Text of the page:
Good Afternoon
Good Afternoon

Mariano Rivera on Aaron Boone: 'To me, he did an outstanding job'

Mariano Rivera met with students from PS 175

Mariano Rivera met with students from PS 175 Henry H. Garnet School at FDNY Engine 59/Ladder 30 on Thursday to help young fans understand the essentials of fire safety and prevention.  Credit: Patrick McCarthy

Mariano Rivera came to the defense of the beleaguered Aaron Boone on Thursday afternoon, saying the Yankees’ manager did a “tremendous” job despite the early ouster in the postseason, and added that this team could be one quality front-line pitcher away from building a dynasty of its own.

“I can’t say nothing bad about Boone. He did a great job. An amazing job,” the former closer said at a firehouse in Harlem. (Rivera was there to visit with elementary school children and teach them about the importance of fire safety as part of the Hartford Junior Fire Marshall program during fire prevention month.)

Boone, he said, kept his players “motivated — pushing and pushing and pushing. To me, he did an outstanding job, absolutely great job with those guys, and hopefully next year, you give him the help that he needs to get to the next level.”

Major League Baseball’s career saves leader added that a lot of the Yankees’ woes came down to tough breaks. “If we would’ve had a hit or two in the later innings, we wouldn’t be talking about this,” he said. “I’m disappointed.”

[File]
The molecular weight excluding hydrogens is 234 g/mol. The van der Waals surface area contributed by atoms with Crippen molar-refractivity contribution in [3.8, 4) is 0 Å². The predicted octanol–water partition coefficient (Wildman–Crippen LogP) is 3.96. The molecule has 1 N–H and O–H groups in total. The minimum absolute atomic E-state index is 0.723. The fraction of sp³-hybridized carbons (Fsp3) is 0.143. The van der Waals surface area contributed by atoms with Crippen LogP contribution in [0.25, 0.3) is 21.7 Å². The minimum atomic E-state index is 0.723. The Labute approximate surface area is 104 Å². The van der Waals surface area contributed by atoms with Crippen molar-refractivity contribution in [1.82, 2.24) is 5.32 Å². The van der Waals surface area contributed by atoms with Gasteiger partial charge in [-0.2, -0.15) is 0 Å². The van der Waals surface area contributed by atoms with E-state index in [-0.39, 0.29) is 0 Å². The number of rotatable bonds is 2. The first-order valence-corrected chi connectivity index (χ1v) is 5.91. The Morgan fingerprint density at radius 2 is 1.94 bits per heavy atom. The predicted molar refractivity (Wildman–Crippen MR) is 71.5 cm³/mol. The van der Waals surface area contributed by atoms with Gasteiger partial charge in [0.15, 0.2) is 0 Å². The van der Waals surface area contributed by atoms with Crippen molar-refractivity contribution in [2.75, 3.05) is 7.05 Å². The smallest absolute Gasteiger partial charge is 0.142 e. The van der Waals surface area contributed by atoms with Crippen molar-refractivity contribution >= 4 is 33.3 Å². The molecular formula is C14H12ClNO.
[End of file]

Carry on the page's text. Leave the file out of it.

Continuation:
Still, starting pitching is a glaring deficiency, and one Rivera thinks the front office should and will prioritize in the offseason.

Asked if this team could have the makeup to pull together another Yankees dynasty, Rivera — part of the Core Four that won four World Series in five years — didn’t hesitate for a moment.

“No doubt about it,” he said. “We need a little help with the pitching staff in the starting rotation. We need a guy that can go down there and shut down teams. But at the same time, they have all the players — all the qualities, all the abilities. Everything that they need to win, they have it. They have to execute.”

He lauded the bullpen’s efforts in the playoffs but said the rotation “didn’t do what it was supposed to do.

We need someone to step up. Especially in a situation like that, you have to step up and do the job.”

Now five years into retirement and on the Hall of Fame ballot for the first time in January, Rivera, 48, has no immediate plans to rejoin the world of baseball. He wouldn’t want to manage or be a pitching coach, he said, because it would take him away from his family. Rivera did say he’d be open to joining the Yankees in a special advisory role, maybe working with the farm system.

For now, though, he prefers to watch from afar. That means hoping the Yankees make a splash on the free-agent market, just like any other fan, and even getting a chuckle out of the way baseball is changing.

He thinks bullpenning is a fine idea, by the way. After all, it makes relievers more valuable.

“If it works for baseball, why not?” he said. “I wasn’t playing like that in the time that I play. You hope your starter goes nine innings. Now it’s different. Your starter goes five innings, that’s good . . . If the game is going like that and you’re winning — hey, you do whatever it takes to win.”

New York Sports